A group of Amazing Grace Christian School students and their teacher will attend and present at this year’s SXSW edu Conference and Festival in Austin, Texas.
After a rigorous selection process, with an 80 percent submission rejection rate, the students’ projects were selected for the expo. Their presentations center on using technology in the classroom to enhance student learning through virtual learning and gaming concepts.
Student Scott Nguyen, a ninth-grader, will present a short talk on the business he started (Nguyen fixes computers with his dad), what makes learning relevant to his generation and how educators can better prepare students for success with virtual learning and video games.
“What I hope people take away is not so much that education is based on a bunch of check marks, it’s based on what you get out of it,” Nguyen said. “Like people can take tests and say that they learned something, but unless you truly experience it – something that virtual reality can help with – it adds to learning.”
Instructor Michelle Zimmerman and eighth-graders Jasmine Fernandez and Jennifer Fernandez will present a workshop at SXSWedu on learning design by kids, using Portal 2, a video game, in the classroom. The workshop is based on a three-year research project at Amazing Grace.
The group has presented their findings in the past at Emerald City Comicon, the Northwest Council for Computer Education and the International Society of Technology.
“One of my goals is to get students to be able to articulate their understanding and advocate for their own learning,” said Zimmerman. “When education is different from the norm, it is essential for people to understand not only how it is different, but what kind of learning outcomes emerge because of those differences.”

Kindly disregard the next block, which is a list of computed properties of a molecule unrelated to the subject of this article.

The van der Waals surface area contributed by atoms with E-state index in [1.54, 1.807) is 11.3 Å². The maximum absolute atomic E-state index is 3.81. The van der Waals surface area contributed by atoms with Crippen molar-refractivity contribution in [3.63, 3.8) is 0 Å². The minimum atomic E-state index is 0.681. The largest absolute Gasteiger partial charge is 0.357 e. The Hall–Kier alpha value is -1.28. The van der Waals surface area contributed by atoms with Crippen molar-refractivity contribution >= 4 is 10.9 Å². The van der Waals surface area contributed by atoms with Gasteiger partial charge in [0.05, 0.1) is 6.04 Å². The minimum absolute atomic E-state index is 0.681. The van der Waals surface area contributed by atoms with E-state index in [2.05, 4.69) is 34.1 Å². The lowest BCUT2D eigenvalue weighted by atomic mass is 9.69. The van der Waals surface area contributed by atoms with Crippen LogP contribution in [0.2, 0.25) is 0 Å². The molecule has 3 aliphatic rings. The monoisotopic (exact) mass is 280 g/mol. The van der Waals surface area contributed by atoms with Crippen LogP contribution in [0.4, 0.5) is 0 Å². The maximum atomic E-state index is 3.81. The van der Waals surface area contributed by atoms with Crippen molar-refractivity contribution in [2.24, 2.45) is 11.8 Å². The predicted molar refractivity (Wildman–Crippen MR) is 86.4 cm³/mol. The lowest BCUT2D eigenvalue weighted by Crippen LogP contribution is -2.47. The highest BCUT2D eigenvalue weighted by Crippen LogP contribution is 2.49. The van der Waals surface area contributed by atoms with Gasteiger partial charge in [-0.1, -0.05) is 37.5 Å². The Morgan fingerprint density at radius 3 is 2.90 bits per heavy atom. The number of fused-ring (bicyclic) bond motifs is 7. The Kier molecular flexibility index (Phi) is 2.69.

Amazing Grace is a somewhat out-of-the-box private school in the Skyway neighborhood that has a curriculum that is highly immersed in technology.
“What I love about having freedom to structure learning in this way is that we are still covering essential content, but it is not only relevant to the lives of young people, it is also produced to a level of quality that allows them to clearly communicate their ideas to a broader audience,” Zimmerman said.
Jasmine and Jennifer aren’t as nervous as they have been in the past because they’ve presented their workshop before at a high-profile conference.
“I hope that they learn you don’t just need a textbook to learn a specific subject,” said Jasmine Fernandez. “A lot of people wouldn’t typically think you could take a video game and apply it to schools and it could help students learn.”
Jennifer Fernandez said that the project has helped her in other ways too.
“I guess it helps a lot with talking about it in the real world because you can know a bunch of stuff and that’s good and fine, but you need to be able to share it with other people.”